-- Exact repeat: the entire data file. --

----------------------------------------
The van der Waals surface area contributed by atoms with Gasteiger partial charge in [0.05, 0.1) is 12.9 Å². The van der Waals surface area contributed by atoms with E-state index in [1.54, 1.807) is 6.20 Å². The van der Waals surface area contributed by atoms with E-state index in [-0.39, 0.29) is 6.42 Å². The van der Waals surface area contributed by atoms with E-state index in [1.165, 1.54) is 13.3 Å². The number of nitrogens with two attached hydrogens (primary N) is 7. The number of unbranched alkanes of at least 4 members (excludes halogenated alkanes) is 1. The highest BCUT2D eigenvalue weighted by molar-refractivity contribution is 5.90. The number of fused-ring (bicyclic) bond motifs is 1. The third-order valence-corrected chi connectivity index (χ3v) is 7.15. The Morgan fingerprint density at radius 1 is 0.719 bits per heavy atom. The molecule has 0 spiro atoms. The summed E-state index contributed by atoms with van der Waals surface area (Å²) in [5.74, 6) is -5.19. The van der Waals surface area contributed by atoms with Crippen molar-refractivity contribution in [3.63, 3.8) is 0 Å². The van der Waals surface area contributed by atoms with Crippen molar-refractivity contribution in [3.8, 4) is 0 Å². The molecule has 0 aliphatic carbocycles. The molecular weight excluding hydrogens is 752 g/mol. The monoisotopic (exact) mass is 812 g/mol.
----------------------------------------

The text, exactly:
The van der Waals surface area contributed by atoms with Gasteiger partial charge in [0.05, 0.1) is 12.9 Å². The van der Waals surface area contributed by atoms with E-state index in [1.54, 1.807) is 6.20 Å². The van der Waals surface area contributed by atoms with E-state index in [-0.39, 0.29) is 6.42 Å². The van der Waals surface area contributed by atoms with E-state index in [1.165, 1.54) is 13.3 Å². The number of nitrogens with two attached hydrogens (primary N) is 7. The number of unbranched alkanes of at least 4 members (excludes halogenated alkanes) is 1. The highest BCUT2D eigenvalue weighted by molar-refractivity contribution is 5.90. The number of fused-ring (bicyclic) bond motifs is 1. The third-order valence-corrected chi connectivity index (χ3v) is 7.15. The Morgan fingerprint density at radius 1 is 0.719 bits per heavy atom. The molecule has 0 spiro atoms. The summed E-state index contributed by atoms with van der Waals surface area (Å²) in [5.74, 6) is -5.19. The van der Waals surface area contributed by atoms with Crippen molar-refractivity contribution in [3.63, 3.8) is 0 Å². The van der Waals surface area contributed by atoms with Crippen molar-refractivity contribution in [3.8, 4) is 0 Å². The molecule has 0 aliphatic carbocycles. The molecular weight excluding hydrogens is 752 g/mol. The monoisotopic (exact) mass is 812 g/mol.